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Contrary to BP’s assertions that the Gulf is making a strong recovery and that any lasting effects from the company’s Deepwater Horizon Blowout are minimal, I offer this weekly summary of the Florida Department of Environmental Protection’s (FDEP) daily beach monitoring surveys.

Typical Beach Survey Coverage
Example of the Florida Department of Environmental Protection’s typical beach survey coverage on any given day. The FDEP usually covers less than 1,000 yards when collecting the BP oil residue pictured below.

Since the end of BP’s active cleanup efforts in June 2013, government agencies (not BP) have documented and removed over 35,192 Surface Residue Balls (SRBs), better known as tar balls, and more than 1,868 pounds of Deepwater Horizon oil from Florida’s beaches alone (not including Alabama, Mississippi, Louisiana or Texas). On an average survey day, the FDEP team covers no more than 1,000 yards of beach, less than 1% of Florida’s shoreline that was impacted by the Deepwater Horizon oil spill.

These numbers thus represent a very limited snapshot of residual oiling on Northwest Florida’s beaches. If one were to extrapolate this data to include all of Florida’s Gulf beaches, as well as the coasts of Alabama, Mississippi, Louisiana and Texas, it would not be hard to imagine that the problem is much more pervasive and lasting than BP is willing to admit.

Worse, much of this oil material is contaminated with deadly, flesh-eating bacteria. Laypeople should not handle.

It is important to note that these reports of daily oil discoveries come at a time when BP is attempting to renege on its oft-stated “Commitment to the Gulf.” The company is repudiating the Contract it made with area businesses and individuals that compensates them for economic and environmental losses associated with BP’s spill.

Now BP claims that it is the victim. You be the judge, and if you are outraged, sign our petition to hold BP accountable, nearly four years after the company’s disaster.

Readers may find daily reports of the FDEP’s findings here. What follows is a summary of FDEP’s reports, including number and volume of tar balls recovered, as well as associated photos, filed for the week of February 23, 2014, nearly four years after the spill.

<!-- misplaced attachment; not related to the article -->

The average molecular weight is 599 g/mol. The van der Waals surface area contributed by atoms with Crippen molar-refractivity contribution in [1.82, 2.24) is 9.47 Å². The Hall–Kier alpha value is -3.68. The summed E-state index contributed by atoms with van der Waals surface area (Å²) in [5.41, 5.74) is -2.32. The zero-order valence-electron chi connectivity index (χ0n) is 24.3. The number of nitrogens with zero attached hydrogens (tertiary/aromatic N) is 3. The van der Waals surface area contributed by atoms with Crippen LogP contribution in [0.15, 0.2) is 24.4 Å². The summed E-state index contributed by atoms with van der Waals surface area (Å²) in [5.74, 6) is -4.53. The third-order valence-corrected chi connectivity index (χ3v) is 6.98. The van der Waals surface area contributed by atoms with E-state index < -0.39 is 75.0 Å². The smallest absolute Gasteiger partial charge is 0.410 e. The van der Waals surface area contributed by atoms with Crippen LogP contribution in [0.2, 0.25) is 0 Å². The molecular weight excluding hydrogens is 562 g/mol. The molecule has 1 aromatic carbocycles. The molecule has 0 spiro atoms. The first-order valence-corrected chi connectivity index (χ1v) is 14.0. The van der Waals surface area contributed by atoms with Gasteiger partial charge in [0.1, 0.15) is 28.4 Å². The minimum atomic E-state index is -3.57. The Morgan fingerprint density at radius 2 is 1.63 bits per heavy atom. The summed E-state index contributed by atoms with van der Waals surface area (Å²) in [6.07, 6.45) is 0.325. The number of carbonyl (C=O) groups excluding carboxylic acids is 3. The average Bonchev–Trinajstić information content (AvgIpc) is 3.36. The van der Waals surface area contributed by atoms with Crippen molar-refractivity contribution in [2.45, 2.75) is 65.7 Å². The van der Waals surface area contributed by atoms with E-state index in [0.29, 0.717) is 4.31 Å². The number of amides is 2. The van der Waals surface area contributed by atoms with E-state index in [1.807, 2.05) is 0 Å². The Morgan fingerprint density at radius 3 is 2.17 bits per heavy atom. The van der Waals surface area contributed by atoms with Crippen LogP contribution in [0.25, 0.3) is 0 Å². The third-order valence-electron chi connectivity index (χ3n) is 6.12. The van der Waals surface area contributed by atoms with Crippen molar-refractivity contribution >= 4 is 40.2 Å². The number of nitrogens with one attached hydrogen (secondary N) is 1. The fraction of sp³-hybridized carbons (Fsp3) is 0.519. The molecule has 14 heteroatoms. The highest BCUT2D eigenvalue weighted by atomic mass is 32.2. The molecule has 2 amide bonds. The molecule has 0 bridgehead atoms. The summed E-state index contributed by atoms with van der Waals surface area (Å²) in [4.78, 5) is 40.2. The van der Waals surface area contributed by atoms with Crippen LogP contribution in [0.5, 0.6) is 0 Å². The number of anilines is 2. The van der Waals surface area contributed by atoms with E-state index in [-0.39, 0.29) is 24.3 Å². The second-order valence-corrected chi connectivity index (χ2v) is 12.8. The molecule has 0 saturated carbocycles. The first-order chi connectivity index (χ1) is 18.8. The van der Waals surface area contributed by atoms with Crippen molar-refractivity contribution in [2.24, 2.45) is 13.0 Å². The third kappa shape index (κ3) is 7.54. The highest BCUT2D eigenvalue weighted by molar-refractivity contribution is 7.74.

Amount of BP Deepwater Horizon tar balls ("SRBs") collected for the week of February 23, 2014, as well as cumulative volumes since BP ceased active cleanup operations in June 2013.
Amount of BP Deepwater Horizon tar balls (“SRBs”) collected for the week of February 23, 2014, as well as cumulative volumes since BP ceased active cleanup operations in June 2013.
BP oil pollution
Portion of BP oil observed Friday, February 28, 2014 on Escambia County, Florida beaches. Over 100 pounds was collected during the day’s operation. Photos courtesy of FDEP.
Massive BP Deepwater Horizon oil spill tar mat discovered in Escambia County, Florida
FDEP Environmental Specialist Joey Whibbs points to massive BP oil tar mat submerged off Fort Pickens beach in Escambia County, Florida on Thursday, February 27, 2014, discovered nearly four years after the Deepwater Horizon disaster.
Yet more oily material found today.
Yet more BP oily material found on Thursday, February 27, 2014.
BP Deepwater oil disposal
On Thursday, February 27, 2014 the team prepares to dispose of the discovery of BP oil.
BP oil fort pickens
A closer look at BP’s oil in the gin clear waters of North Florida, Thursday, February 27, 2014.
BP oil spill tubular formation
Unusual tubular formation exhibited by BP oil find of Thursday, February 27, 2014.
BP submerged oil tar mat
Oil from BP’s 2010 Deepwater Horizon blowout reveals itself on Thursday, February 27, 2014 in otherwise crystalline Gulf waters in the form of a massive submerged tar mat discovered today by FDEP personnel.
BP oil thickness
Photo illustrating the thickness of the BP oil tar mat discovered Thursday, February 27, 2014 off Fort Pickens in the Florida Panhandle.
BP oil
Portion of BP oil observed Tuesday, February 25, 2014 on Escambia County, Florida beaches. These hardened balls are often filled with deadly, flesh-eating bacteria. Do not handle without protective gloves.
BP
Portion of BP oil observed Monday, February 24, 2014 on Escambia County, Florida beaches.

Click for all daily and weekly BP beach oil pollution reports since January 1, 2014.

One Comment

  1. Gravatar for Dirk

    BP has existed stage left and all the TV commercials and bought-and-paid-for politicians cannot cloud the depth of the cover-up.

    This is what is costs to keep driving your car down to the Walmart from your cozy little piece of suburban sprawl in the land of Happy Motoring.

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